The Lion, The Witch, and The Wardrobe
Studio 1 puts magical spin on C.S. Lewis tale
By Charity Apple / Times-News
Posted Nov. 19, 2015 at 3:00 AM
Studio 1’s production of “The Lion, the Witch and the Wardrobe” is magical.
News reels from World War II are combined with computer-generated graphics and lighting techniques to make this show visually appealing to millennials and technology-savvy young people while remaining true to C.S. Lewis’ timeless tale.
Twenty sign language interpreters, from the University of North Carolina at Greensboro’s (UNCG) Professions in Deafness program, are all dressed in black and not only “shadow” the actors, but are seamlessly part of the show, becoming an extension of the performers.
Forty-five additional performers make up the cast, but despite the large number, it never feels crowded on the intimate stage. The imagination of what exists in Narnia, beyond the wardrobe doors, is beautifully portrayed through woodland creatures, dwarves, elves and ghouls. Some of the hissing and deep guttural sounds made by the actors are truly chilling, given the fact the Halloween holiday just ended. So that’s something to keep in mind if younger theatergoers are in attendance. During Tuesday’s preview performance, which included close to 100 people, a few youngsters were taken aback by the actors dressed in ghoulish costumes.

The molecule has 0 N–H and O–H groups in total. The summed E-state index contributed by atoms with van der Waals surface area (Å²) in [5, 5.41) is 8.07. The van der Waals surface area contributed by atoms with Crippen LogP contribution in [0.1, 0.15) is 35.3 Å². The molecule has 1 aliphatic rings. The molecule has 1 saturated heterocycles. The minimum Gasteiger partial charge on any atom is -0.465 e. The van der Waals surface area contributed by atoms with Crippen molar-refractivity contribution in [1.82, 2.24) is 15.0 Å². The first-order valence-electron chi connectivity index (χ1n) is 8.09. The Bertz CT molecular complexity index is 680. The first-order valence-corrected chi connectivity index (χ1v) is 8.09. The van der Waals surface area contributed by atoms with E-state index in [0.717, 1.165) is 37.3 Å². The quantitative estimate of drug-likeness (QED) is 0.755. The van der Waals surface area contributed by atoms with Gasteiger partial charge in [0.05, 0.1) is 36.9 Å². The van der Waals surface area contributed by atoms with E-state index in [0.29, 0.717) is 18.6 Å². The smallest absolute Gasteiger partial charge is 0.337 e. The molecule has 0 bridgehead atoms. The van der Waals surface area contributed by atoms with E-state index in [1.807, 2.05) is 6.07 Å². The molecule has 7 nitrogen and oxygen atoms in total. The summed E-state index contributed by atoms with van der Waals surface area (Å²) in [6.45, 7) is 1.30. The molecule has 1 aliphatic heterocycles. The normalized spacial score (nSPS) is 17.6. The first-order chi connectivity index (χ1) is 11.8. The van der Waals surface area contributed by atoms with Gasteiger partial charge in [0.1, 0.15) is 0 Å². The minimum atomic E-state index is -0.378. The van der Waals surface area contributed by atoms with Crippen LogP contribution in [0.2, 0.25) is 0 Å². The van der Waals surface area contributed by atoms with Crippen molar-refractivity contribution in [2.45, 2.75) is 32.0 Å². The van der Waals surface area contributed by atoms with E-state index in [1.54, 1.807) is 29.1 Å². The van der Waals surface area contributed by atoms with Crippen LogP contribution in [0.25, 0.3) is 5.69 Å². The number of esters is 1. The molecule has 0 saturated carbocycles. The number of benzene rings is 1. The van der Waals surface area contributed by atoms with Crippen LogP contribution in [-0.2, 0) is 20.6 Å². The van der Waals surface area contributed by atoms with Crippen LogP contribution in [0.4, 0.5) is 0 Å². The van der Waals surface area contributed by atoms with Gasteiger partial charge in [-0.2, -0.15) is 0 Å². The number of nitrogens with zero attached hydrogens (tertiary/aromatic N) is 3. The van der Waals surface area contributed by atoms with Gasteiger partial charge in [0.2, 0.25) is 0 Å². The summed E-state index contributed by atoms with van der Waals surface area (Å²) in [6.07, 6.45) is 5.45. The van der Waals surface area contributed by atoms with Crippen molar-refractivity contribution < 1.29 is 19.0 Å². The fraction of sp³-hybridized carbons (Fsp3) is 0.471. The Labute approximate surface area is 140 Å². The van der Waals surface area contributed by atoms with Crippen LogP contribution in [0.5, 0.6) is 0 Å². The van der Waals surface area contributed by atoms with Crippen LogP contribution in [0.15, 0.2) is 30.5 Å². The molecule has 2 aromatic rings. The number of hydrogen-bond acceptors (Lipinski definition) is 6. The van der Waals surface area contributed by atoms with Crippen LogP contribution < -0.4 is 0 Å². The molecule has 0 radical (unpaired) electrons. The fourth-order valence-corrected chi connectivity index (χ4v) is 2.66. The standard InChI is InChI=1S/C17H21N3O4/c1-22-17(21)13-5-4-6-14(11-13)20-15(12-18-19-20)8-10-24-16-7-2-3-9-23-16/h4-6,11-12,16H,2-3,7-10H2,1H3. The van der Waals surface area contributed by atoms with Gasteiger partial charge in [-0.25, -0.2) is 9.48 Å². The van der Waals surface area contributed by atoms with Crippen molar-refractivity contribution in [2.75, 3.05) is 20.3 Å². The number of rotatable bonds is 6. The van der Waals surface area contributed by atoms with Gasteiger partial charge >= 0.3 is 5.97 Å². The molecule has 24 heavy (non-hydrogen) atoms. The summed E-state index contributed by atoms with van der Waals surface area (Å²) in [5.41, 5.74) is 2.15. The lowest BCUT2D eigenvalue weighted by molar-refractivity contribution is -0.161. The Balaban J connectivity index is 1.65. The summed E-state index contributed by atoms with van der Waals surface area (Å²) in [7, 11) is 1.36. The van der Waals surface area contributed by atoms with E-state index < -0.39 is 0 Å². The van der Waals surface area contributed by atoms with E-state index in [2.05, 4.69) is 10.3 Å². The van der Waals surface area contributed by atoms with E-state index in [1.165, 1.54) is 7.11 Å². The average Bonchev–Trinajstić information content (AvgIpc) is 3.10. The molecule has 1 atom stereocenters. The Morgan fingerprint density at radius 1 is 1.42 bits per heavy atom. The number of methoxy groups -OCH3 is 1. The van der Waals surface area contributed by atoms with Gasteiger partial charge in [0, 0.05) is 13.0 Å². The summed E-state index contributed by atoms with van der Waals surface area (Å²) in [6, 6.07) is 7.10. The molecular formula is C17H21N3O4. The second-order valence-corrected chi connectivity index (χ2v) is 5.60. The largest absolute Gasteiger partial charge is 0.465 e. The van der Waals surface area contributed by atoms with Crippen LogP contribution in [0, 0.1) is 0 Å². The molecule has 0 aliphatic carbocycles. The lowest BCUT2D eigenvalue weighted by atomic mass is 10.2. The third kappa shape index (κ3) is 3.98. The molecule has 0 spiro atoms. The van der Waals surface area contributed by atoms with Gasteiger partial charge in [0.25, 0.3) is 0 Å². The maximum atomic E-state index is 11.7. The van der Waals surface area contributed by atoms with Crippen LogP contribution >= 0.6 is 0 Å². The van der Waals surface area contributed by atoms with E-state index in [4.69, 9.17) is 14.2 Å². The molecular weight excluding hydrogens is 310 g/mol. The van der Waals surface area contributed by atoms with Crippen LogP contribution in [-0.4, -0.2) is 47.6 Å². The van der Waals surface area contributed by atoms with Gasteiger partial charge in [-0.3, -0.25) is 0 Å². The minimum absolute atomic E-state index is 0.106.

Transforming into a character is Dale Johnson’s specialty. As Maugrim the wolf, he is on his hands and knees, bounding around on stage like an animal would — stalking his prey. It’s an exceptional, memorable performance by the talented actor.
Kate Dahlquist, as the White Witch, is delightfully devilish. While being almost unrecognizable underneath all of the makeup and green hair, Dahlquist’s evil laugh and intimidating demeanor certainly had the audience under her spell.
Rachel Teseneer, Aidan Tysinger, Veronica Newsome and Tyler Haugle as Susan, Edmund, Lucy and Peter Pevensie, respectively, are mesemerizing. Their wide-eyed wonderment is combined with the fearful glances and apprehension as they experience the world of Narnia.